Family dynamics are changing worldwide, as households become smaller and family units grow closer emotionally.

The following analysis comes from The Global Family, a study conducted under the Nickelodeon Kids and Family GPS umbrella, an ongoing research effort in the U.S. and internationally with multiple local, regional and international research projects feeding into the global expertise on the changing face and role of the family. Here are some key findings:

Households are shrinking in size: while family sizes vary by country, they are overall getting smaller.

  • Two key reasons for the trend toward smaller households
  • Birth rates around the world are falling
  • Single parent households are on the rise

Birth rates continue to fall in some countries, while others have seen signs of growth over the last 5 to 10 years.

  • In the 80s and 90s, most countries saw birth rate declines
  • The declines continue in some countries (parts of Latin America and Europe, East Asia, and South Africa), while birth rates have steadied in Italy, Japan, and the U.S.
  • Birth rates are rising again in Australia, Canada, Russia, Poland, Sweden, and the U.K.
  • Immigration (and immigrant families’ tendency to have more children) is the source of the increase in many of these countries

The number of single parent households has increased steeply over the last 10 to 15 years.

  • Single parent households have risen by more than 50% in some countries – including cultures where it used to go against the norm
  • The U.S. has the highest overall rate (29% of household); Japan has the lowest (10%)
  • Rising levels of divorce and children born outside of marriage are the main sources of the increase

Family structures are becoming more fluid, giving rise to the “patchwork family.”

  • The “patchwork family” -a term made popular in Germany- has new family members stitched in along the way
  • Despite these changes, relationships within family units are increasingly tight-knit, with more open communication than ever

Families are becoming closer, and parents are aware that great change has happened over the last generation.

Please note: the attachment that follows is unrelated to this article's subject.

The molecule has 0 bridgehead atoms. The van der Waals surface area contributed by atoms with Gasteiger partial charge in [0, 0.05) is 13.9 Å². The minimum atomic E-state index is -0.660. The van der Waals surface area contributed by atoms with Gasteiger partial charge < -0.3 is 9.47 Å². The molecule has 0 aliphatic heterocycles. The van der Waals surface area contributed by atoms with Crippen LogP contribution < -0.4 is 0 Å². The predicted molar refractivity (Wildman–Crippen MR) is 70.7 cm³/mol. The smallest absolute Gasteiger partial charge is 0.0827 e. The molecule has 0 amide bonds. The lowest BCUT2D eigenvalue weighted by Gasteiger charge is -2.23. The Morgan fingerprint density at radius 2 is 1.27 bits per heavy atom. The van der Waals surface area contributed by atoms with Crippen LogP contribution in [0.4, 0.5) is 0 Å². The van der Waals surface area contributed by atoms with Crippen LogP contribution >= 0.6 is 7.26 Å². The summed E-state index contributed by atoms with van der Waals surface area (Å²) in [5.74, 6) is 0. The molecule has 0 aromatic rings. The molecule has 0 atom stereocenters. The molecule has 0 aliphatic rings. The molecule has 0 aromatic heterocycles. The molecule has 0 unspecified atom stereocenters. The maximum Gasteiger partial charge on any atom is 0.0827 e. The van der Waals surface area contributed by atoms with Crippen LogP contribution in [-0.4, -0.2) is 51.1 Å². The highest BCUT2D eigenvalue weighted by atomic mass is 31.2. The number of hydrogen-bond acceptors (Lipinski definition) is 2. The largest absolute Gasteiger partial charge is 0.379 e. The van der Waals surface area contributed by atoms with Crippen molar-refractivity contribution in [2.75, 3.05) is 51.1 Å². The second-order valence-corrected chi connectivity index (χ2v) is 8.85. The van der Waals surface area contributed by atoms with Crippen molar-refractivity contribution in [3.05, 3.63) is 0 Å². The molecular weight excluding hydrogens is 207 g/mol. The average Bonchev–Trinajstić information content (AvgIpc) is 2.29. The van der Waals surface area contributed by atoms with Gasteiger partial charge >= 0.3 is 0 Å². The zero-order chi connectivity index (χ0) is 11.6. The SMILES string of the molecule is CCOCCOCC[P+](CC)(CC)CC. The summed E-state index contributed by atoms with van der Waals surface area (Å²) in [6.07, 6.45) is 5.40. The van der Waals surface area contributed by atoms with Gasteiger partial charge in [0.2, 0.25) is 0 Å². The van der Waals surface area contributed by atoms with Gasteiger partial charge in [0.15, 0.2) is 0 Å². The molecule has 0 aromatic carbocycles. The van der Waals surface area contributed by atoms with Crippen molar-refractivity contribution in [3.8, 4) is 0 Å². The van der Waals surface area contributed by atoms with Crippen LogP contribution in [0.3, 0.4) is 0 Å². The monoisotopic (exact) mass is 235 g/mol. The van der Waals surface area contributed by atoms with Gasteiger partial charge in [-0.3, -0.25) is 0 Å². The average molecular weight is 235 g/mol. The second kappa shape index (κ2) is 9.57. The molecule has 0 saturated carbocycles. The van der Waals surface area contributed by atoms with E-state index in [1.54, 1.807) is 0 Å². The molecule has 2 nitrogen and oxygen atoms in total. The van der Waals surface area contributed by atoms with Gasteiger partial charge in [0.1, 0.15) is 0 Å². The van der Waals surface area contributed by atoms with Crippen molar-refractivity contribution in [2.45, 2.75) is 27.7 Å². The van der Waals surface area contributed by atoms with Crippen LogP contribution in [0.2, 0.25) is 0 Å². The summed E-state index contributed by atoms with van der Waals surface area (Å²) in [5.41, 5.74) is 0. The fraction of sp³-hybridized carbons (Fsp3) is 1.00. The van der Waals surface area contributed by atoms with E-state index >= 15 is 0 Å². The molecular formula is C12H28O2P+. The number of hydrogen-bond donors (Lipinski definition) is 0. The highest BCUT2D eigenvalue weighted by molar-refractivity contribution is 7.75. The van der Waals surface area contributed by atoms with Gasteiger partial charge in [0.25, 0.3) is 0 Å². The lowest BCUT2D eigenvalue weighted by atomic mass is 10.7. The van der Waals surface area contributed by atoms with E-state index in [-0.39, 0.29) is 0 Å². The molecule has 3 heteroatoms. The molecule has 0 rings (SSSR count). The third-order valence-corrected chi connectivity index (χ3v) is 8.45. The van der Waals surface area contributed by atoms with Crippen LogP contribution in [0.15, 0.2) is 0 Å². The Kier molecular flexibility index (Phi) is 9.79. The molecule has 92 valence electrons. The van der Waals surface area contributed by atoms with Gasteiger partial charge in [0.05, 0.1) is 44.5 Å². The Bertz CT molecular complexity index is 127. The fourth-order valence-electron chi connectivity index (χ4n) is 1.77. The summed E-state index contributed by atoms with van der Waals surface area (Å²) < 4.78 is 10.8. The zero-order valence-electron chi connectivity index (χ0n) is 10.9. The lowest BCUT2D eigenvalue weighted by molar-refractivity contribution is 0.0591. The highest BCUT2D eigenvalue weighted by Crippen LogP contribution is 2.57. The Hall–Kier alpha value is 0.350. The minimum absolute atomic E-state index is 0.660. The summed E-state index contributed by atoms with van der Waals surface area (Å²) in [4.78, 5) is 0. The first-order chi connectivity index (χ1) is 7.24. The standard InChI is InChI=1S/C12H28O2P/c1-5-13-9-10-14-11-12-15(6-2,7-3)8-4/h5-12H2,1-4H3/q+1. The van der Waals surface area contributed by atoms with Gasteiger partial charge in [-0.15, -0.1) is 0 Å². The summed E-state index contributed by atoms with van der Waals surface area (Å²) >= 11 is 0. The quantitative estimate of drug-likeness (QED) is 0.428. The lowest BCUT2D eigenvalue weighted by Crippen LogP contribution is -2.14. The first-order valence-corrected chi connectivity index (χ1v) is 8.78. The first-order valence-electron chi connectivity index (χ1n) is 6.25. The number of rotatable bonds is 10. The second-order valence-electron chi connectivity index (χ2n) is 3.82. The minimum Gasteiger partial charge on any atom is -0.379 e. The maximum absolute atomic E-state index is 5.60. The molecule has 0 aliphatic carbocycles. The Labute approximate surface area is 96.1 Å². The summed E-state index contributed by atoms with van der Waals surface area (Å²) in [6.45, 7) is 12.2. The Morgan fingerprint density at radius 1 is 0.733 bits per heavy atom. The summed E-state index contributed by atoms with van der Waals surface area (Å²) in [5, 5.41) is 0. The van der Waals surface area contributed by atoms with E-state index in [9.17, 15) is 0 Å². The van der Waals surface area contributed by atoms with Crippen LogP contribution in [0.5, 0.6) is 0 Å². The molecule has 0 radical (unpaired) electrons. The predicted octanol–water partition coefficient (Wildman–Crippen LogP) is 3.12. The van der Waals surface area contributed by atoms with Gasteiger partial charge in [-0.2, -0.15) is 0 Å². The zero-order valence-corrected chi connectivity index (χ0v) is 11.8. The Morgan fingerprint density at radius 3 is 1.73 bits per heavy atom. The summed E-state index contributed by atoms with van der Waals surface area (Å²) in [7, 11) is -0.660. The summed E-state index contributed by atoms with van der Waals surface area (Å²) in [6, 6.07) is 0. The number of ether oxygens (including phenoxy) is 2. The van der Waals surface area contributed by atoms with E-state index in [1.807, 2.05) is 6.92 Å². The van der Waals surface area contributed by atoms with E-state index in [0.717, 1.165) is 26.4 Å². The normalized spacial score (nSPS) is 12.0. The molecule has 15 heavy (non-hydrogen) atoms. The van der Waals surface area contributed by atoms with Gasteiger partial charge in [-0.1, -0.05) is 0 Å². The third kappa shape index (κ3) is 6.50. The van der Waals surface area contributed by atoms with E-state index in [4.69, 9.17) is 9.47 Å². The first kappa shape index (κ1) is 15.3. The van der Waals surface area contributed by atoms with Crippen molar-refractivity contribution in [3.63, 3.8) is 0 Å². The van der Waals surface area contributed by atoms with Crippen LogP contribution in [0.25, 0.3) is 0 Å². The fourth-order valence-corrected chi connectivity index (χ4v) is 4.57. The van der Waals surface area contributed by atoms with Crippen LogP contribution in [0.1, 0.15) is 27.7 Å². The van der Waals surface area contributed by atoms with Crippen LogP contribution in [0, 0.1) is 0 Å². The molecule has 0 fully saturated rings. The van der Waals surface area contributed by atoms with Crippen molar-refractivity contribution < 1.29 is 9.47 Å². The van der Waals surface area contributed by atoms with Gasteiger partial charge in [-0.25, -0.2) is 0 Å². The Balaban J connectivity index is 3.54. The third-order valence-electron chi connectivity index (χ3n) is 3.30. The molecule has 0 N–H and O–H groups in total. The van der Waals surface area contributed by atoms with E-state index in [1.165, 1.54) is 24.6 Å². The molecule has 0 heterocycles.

• Two-thirds of parents feel closer to their kids than their parents were to them
  • 64% believe there is less of a generation gap
  • 56% consider their child one of their best friends
  • Families feel closest when they are doing things together outside the home (vacations, day trips, eating in restaurants)
  • Playing together as a family is also a priority for parents and kids

Dads are more hands-on with kids … but Moms are still closest to them.

  • Over 9 out of 10 dads take time to talk to kids about their day
  • Two-thirds of fathers help kids with their homework
  • Dads in the U.S. spend over twice as much time caring for kids as they did in 1975
  • However, Mom is still the go-to parent and the one that both daughters and sons feel closest to – likely because in most cultures more fathers are breadwinners who have less time to spend at home

Within the family web, kids feel closest to Mom … followed by Dad, siblings, and the family pet.

  • 92% of kids feel close to Mom, while 82% feel close to Dad, 75% to siblings, and 74% to the family pet
  • Kids feel closer to Grandma than Grandpa, and closer to step-dads than to step-moms

For Moms, children are at the center of their family webs. They feel closer to their kids than to their husbands/partners.

  • 94% of moms feel close to their kids and 90% feel close to their spouses
  • Moms’ mothers are also important (78%) – and they feel slightly closer to their family pet (70%) than to their fathers (68%) and siblings (60%)
  • In-laws rank last (34-36%)

Dads are almost equally likely to feel close to their child as to their spouse.

  • 91% of dads feel close to their kids and 90% feel close to their spouse
  • They’re closer to their mothers (78%) than to their fathers (72%)
  • Siblings and the family pet are on equal footing (57%)
  • In-laws rank last (40%) – but they’re closer to them than moms

There is not only a growing bond among parents and children – grandparents are also closer to kids.

  • Grandparents provide practical support to kids – like babysitting, going to events with them, or buying things their parents won’t – as well as emotional support, in the form of love and friendship.

Carlos Garcia is Senior Director, Nickelodeon Research & Insights for Viacom International Media Networks and can be reached by twitter @CGarciaConnect